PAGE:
The “F” Word

Forgive and forget. Okay, so that’s two “F” words, but I have your attention now. Alexander Pope has been famously quoted as having said, “To err is human; to forgive divine.” While I can see where he was going with this, I would venture to modify by adding that perhaps to forget is divine. In my experience, both personally and professionally, sometimes it is easier to forgive than to forget.

Relationships are hard. So what I can agree with in the above, is that as humans, we all make mistakes. Sometimes those mistakes are bigger than others. Sometimes those mistakes can irrevocably, either with or without intent, hurt those we love.

How do you heal the hurt and move on? How do you extend that forgiveness and try your best to “forget” or wipe the slate clean? Easier said than done I think. For most relationship issues, the answer is “it depends”. It depends on so many factors: the type of transgression, when it occurred, where or how it happened, how emotionally charged it is, the magnitude of consequences or relational impact, the remorse on the part of the transgressor, honesty, truth, time, and the list goes on.

As we’ve discussed in previous blogs, communication is key relationships. Grudges, lack of forgiveness, and broken relationships are often the result of poor communication, miscommunication, or not communicating at all. Communication is a two way street, so this falls on both sides. If someone has hurt or harmed you, but that person is unaware, then it is unlikely they will seek forgiveness or communicate about the hurt. If you have hurt or harmed someone, but avoid discussing it for fear of discomfort or retribution, then you are likely to lose that relationship or the current status/level of the relationship.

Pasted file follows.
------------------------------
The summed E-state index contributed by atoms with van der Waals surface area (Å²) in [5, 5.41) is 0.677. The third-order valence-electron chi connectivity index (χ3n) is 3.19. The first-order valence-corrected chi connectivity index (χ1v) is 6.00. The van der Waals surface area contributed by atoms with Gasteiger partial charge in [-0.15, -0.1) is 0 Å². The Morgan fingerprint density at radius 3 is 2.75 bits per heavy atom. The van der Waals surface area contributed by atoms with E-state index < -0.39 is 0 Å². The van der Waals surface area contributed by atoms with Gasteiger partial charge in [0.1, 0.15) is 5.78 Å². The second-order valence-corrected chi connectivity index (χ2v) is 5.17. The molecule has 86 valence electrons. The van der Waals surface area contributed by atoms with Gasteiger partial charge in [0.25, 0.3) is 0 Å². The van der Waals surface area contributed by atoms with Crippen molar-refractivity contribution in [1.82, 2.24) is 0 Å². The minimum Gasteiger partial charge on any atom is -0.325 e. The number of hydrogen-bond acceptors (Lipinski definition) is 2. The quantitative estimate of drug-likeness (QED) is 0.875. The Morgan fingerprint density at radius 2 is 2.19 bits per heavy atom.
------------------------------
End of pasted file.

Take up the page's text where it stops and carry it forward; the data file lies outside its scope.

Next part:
Some tips for communicating those hurts that need forgiven or receiving that forgiveness:

  1. Feel it: Be honest with yourself first. How does the hurt affect you mentally and emotionally? How does it impact trust in your relationship and what is most difficult for you to move beyond? If you don’t know how you feel about it, then how can you communicate that to another person or say what you mean?
  2. Talk it: Be honest with the other person about how you feel, what you think, your perspective of the situation and then be ready to hear theirs.
  3.  Do it: Can you forgive/be forgiven? Can you move forward beyond the hurt and continue your relationship as is or does it need to change or potentially end? Make those thoughts and feelings actionable.

Be mindful that it takes time to heal and move on. While certain hurts are difficult to forget, sometimes communicating and offering or receiving forgiveness can help with moving forward in a positive direction. If you seem to be struggling with these two “F” words and fear you may resort to a different “F” word when communicating with a significant other, then I’d love to listen.


Our goal is to tackle tough mental health issues head on and to be the go-to resource for people that are struggling with depression, anxiety, and more.

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